February 18th 2005

Everybody Wins. Phil Harkins and Keith Hollihan.

Everybody Wins. The Story and Lessons Behind REMAX. Phil Harkins and Keith Hollihan. 2005. ISBN 0471710245. The two researchers were looking at High Growth/High Impact Global Companies and had selected and studied; BMW, Canon, Toyota, McDonald’s, Nokia and Wal-Mart. They had analyzed what these companies did to achieve their amazing long term run. Then they stumbled over REMAX and were just blown away. By all their criteria, REMAX would be number one in their study. This book became all about REMAX with the study as an appendix. (Two books in one) REMAX became an in-depth long term field study using their research criteria. If Wal-Mart is the world’s no 1 retailer by dollar volume, REMAX’s 100 000 agents do 25% more dollar volume in transactions annually. The book is a good easy read, full of lots of insightful stories. However, I suggest this is must read library book, not a keeper. The lessons are well learned but its not a marketing reference tome. It does compete very well with Good to Great though.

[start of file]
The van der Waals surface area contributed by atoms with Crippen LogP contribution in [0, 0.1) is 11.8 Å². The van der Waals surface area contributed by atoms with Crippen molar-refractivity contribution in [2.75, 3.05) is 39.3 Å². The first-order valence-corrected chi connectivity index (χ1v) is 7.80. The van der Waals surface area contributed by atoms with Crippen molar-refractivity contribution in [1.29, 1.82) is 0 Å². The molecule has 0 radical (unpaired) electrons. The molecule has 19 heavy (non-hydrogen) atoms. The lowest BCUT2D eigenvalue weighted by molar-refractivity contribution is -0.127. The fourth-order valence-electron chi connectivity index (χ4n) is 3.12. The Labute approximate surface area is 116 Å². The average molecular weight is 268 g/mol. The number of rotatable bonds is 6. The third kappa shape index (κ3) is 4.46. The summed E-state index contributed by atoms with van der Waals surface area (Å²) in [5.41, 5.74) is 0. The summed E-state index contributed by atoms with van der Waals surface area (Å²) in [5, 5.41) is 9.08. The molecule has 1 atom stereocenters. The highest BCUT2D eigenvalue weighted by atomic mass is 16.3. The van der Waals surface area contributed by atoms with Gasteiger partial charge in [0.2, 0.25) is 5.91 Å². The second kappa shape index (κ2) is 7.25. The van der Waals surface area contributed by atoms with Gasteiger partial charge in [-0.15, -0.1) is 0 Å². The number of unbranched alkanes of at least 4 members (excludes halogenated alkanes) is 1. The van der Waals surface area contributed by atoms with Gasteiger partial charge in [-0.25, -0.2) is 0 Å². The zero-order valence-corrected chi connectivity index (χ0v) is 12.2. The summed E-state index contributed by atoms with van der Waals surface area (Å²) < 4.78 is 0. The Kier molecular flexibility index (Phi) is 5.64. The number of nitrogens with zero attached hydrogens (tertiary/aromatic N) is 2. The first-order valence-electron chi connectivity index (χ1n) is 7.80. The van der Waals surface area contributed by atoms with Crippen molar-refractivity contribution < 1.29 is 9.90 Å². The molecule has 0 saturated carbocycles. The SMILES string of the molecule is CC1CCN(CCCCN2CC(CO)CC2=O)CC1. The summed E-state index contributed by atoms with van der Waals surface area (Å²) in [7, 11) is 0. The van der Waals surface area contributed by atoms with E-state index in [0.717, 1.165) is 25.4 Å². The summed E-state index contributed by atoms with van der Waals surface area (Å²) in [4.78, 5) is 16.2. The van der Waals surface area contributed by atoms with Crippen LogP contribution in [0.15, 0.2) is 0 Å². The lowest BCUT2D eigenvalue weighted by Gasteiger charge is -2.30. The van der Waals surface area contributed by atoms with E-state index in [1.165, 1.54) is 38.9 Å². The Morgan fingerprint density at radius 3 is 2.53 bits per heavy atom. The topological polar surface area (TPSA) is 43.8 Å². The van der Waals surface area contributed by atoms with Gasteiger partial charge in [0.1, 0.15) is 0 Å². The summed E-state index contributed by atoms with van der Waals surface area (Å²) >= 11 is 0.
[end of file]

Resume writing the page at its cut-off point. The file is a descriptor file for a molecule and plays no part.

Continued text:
Everybody Wins: The Story and Lessons Behind RE/MAX

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One Response to: “Everybody Wins. Phil Harkins and Keith Hollihan.”

  1. The studies of this book have been carried out in the US, and many reviews appearing – often as “anonymous” – probably originate from the US, too. Dave Liniger’s leadership and vision will be difficult to challenge and criticize yet the success of this business as it stands today is built on the failure of many more, whose plight was, of course, not researched and should be the subject of an anti-thesis. As a franchise organization, RE/MAX places its development risk on its franchisees, who pay fees to get into the illustrious club, and more fees to stay on. The business is built around “selling the dream” throughout the organizational layers of self-employed individuals, which is nothing but the hot air so appropriately flying its prominent logo. Sink or swim, once you’re inside, quite different from the glamorous fa├žade that’s cosmetics of a well-oiled marketing machine. I’m glad Mr. Liniger and his cronies sleep soundly on their millions knowing, or conveniently forgetting, that they owe them to a great number of business failures of people who believed in the dream they bought and that turned out just to be inside fancy packaging.

    Someonewhosbeenthere said on 20 Mar 2009 at 8:57 pm #

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